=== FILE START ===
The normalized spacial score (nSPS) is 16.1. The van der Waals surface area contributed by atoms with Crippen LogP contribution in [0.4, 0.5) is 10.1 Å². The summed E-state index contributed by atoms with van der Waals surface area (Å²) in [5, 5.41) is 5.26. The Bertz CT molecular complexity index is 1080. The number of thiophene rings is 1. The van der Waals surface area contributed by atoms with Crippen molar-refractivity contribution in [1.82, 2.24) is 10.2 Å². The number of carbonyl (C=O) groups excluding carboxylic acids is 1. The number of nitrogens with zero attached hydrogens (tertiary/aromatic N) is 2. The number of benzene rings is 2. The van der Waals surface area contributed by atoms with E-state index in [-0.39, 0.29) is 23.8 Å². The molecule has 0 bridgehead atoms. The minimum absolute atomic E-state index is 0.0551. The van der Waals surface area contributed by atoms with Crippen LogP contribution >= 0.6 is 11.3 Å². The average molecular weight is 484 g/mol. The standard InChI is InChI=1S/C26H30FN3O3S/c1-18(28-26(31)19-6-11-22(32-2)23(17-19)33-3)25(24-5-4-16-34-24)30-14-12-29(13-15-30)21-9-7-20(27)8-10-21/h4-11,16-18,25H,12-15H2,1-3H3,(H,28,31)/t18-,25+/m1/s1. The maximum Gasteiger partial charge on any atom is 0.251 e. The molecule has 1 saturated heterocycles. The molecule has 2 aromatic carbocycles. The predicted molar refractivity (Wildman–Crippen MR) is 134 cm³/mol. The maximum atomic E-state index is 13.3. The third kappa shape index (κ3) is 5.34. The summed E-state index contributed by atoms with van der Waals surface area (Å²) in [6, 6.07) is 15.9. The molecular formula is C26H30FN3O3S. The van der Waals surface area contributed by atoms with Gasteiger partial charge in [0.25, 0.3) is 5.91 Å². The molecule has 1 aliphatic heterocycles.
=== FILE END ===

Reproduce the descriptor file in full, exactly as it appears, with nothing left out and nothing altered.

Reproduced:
The normalized spacial score (nSPS) is 16.1. The van der Waals surface area contributed by atoms with Crippen LogP contribution in [0.4, 0.5) is 10.1 Å². The summed E-state index contributed by atoms with van der Waals surface area (Å²) in [5, 5.41) is 5.26. The Bertz CT molecular complexity index is 1080. The number of thiophene rings is 1. The van der Waals surface area contributed by atoms with Crippen molar-refractivity contribution in [1.82, 2.24) is 10.2 Å². The number of carbonyl (C=O) groups excluding carboxylic acids is 1. The number of nitrogens with zero attached hydrogens (tertiary/aromatic N) is 2. The number of benzene rings is 2. The van der Waals surface area contributed by atoms with E-state index in [-0.39, 0.29) is 23.8 Å². The molecule has 0 bridgehead atoms. The minimum absolute atomic E-state index is 0.0551. The van der Waals surface area contributed by atoms with Crippen LogP contribution >= 0.6 is 11.3 Å². The average molecular weight is 484 g/mol. The standard InChI is InChI=1S/C26H30FN3O3S/c1-18(28-26(31)19-6-11-22(32-2)23(17-19)33-3)25(24-5-4-16-34-24)30-14-12-29(13-15-30)21-9-7-20(27)8-10-21/h4-11,16-18,25H,12-15H2,1-3H3,(H,28,31)/t18-,25+/m1/s1. The maximum Gasteiger partial charge on any atom is 0.251 e. The molecule has 1 saturated heterocycles. The molecule has 2 aromatic carbocycles. The predicted molar refractivity (Wildman–Crippen MR) is 134 cm³/mol. The maximum atomic E-state index is 13.3. The third kappa shape index (κ3) is 5.34. The summed E-state index contributed by atoms with van der Waals surface area (Å²) in [6, 6.07) is 15.9. The molecular formula is C26H30FN3O3S. The van der Waals surface area contributed by atoms with Gasteiger partial charge in [0.25, 0.3) is 5.91 Å². The molecule has 1 aliphatic heterocycles.